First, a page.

By Bre Payton | Watchdog.org Virginia Bureau
DRUG VOTE?: Gov. McAuliffe’s answer to the question whether or not those with drug convictions should vote adds transparency to the process. But leaves many off the rolls for now.
PURCELLVILLE, Va. — People with prior drug convictions will regain the right to vote after Gov. Terry McAuliffe changed the rules on who is eligible to automatically get their voting rights back.
Most drug-related offenses were scrubbed from the violent category, making offenders eligible for automatic restoration. In addition, those with violent felony convictions will now only have to wait three years instead of five.
This answer has simplified the process for those working to help ex-felons get their voting rights back, and has added a bit of transparency to the discretionary policy.
“A lot of people we had been talking to had drug convictions, so were able to call them back and tell them the process was much simpler for them ,” said Rebecca Green, co-director of the election law program at William & Mary.
“I think that prior categorization with drug offenses was very odd,” Green said. “This clarifies situations in terms of ‘should people with drug offenses be voting?’”
Green is also a member of Revive My Vote, a project law students at William & Mary launched to walk ex-felons through the restoration process and help them get their rights back.
Before the governor’s office released the list of the crimes that required a waiting period last week, it wasn’t clear which crimes required felons to wait before moving forward with the restoration process.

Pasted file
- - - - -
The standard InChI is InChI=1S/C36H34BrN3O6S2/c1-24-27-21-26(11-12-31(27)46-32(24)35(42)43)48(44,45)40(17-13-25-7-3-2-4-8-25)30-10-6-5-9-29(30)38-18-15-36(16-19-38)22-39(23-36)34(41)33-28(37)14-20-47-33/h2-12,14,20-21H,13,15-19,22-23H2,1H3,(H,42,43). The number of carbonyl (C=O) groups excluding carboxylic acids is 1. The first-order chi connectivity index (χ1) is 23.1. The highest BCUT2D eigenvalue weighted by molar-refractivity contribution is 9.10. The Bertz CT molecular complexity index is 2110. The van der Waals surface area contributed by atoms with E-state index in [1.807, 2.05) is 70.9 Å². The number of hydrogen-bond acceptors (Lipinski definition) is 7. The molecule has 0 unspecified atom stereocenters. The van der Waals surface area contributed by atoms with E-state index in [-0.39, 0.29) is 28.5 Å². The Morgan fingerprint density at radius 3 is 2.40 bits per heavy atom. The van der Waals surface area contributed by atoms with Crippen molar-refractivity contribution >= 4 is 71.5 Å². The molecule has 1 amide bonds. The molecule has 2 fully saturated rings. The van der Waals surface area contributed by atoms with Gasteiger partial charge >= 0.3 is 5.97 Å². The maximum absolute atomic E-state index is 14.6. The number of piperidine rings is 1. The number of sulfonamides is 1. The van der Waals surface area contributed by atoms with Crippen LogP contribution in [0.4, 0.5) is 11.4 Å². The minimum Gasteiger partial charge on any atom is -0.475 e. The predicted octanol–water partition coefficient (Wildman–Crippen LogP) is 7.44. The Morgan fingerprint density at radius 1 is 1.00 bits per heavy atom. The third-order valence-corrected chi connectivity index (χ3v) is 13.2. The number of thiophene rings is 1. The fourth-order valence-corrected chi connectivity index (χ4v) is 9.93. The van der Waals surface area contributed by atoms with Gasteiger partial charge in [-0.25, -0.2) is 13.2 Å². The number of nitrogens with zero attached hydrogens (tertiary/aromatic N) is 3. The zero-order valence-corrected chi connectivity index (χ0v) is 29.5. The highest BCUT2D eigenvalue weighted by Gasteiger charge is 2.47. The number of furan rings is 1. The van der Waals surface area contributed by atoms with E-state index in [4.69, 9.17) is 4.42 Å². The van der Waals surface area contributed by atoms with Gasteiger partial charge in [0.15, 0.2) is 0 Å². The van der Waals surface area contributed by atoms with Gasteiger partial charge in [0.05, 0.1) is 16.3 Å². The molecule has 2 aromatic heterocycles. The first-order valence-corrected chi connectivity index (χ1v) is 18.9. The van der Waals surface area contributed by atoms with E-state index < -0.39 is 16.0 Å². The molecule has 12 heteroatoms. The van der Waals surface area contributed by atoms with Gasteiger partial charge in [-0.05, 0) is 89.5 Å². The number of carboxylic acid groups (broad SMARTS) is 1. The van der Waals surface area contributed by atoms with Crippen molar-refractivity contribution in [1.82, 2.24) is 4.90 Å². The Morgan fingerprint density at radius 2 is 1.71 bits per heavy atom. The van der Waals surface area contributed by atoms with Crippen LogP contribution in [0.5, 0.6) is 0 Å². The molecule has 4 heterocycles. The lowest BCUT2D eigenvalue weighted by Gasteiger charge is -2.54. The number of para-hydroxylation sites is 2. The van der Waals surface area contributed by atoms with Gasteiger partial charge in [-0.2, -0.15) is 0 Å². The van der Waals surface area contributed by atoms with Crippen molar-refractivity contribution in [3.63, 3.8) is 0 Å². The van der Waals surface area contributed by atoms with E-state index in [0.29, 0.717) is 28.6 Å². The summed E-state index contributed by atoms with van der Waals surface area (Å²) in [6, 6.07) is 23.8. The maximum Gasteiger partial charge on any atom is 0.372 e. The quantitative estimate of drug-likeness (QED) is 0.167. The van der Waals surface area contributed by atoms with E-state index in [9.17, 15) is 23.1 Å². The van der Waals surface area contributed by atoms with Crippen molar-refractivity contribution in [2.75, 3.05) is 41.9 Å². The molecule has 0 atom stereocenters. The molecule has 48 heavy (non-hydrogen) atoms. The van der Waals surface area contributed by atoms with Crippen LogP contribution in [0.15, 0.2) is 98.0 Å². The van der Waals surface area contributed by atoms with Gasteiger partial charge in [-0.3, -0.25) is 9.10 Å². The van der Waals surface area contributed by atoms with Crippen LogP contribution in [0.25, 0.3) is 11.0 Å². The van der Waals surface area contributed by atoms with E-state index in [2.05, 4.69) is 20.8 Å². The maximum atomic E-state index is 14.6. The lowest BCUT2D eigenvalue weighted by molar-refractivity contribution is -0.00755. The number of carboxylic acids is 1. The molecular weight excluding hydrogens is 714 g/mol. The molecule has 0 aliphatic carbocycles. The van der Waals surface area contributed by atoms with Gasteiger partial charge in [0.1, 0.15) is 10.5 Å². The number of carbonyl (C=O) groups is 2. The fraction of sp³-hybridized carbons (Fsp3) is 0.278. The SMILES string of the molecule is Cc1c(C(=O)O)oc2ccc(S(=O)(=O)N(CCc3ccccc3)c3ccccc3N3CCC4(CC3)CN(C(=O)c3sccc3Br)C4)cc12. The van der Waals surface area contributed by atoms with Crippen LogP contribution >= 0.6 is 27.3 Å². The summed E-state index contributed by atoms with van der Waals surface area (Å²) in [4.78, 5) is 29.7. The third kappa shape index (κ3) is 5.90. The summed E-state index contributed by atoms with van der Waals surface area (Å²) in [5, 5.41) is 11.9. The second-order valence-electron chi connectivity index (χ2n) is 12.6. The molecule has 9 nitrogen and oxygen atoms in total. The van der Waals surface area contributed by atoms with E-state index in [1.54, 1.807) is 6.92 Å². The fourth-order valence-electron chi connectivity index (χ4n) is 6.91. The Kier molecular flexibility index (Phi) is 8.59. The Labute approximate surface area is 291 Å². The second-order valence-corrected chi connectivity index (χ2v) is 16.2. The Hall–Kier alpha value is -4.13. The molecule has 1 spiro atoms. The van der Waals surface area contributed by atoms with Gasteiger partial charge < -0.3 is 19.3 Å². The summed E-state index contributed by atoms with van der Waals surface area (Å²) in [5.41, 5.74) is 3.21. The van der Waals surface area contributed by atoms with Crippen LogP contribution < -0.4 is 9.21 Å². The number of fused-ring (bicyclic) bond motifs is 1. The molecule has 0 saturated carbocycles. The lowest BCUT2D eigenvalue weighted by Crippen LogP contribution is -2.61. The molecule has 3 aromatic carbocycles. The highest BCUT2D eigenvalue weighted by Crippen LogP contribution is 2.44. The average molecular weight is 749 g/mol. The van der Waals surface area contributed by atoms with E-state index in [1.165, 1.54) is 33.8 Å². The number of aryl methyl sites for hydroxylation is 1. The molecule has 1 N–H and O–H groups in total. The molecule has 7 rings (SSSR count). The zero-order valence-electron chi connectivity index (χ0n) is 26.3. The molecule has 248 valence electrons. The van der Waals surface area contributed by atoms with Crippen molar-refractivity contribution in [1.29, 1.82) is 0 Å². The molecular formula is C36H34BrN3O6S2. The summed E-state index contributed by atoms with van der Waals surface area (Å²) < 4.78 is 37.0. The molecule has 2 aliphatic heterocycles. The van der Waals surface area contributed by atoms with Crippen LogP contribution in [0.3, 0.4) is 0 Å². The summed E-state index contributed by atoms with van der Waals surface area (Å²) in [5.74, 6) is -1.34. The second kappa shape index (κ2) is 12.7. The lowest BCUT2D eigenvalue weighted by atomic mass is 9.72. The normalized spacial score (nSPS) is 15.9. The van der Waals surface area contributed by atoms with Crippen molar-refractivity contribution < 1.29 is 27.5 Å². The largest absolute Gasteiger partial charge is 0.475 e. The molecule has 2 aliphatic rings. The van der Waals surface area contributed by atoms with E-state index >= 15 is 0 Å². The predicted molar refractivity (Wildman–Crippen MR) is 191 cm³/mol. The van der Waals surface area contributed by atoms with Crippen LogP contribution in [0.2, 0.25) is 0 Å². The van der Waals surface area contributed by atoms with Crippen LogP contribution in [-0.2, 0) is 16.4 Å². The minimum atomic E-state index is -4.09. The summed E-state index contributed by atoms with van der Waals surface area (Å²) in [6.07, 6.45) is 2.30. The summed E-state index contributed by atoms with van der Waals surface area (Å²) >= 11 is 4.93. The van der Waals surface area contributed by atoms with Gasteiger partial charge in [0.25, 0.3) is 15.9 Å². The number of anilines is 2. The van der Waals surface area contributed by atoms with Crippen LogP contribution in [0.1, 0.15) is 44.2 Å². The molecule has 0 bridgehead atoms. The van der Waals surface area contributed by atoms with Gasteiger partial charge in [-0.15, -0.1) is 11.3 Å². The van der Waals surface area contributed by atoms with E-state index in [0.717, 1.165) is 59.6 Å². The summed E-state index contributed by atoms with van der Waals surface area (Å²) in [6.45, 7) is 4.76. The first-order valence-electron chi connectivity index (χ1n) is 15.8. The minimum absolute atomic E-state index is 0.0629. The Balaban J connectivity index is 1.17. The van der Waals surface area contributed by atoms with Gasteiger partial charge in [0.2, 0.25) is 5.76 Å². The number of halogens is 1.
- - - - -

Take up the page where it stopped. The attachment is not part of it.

“People were calling with crimes that we weren’t sure about how the process would work,” Green said. “We’re very pleased the governor has made the process a lot more straightforward.”
While automatic in name, the process still requires ex-felons to fill out an application to have their rights restored.
This is due to the fact there is no comprehensive database of felons who have completed their sentences and paid all fines in Virignia.
An eligible ex-felon must fill out an application and wait till staffers in the Secretary of the Commonwealth’s office can verify an individual is indeed eligible to have his or her rights restored.
There are roughly 97,200 eligible ex-felons who are left waiting.
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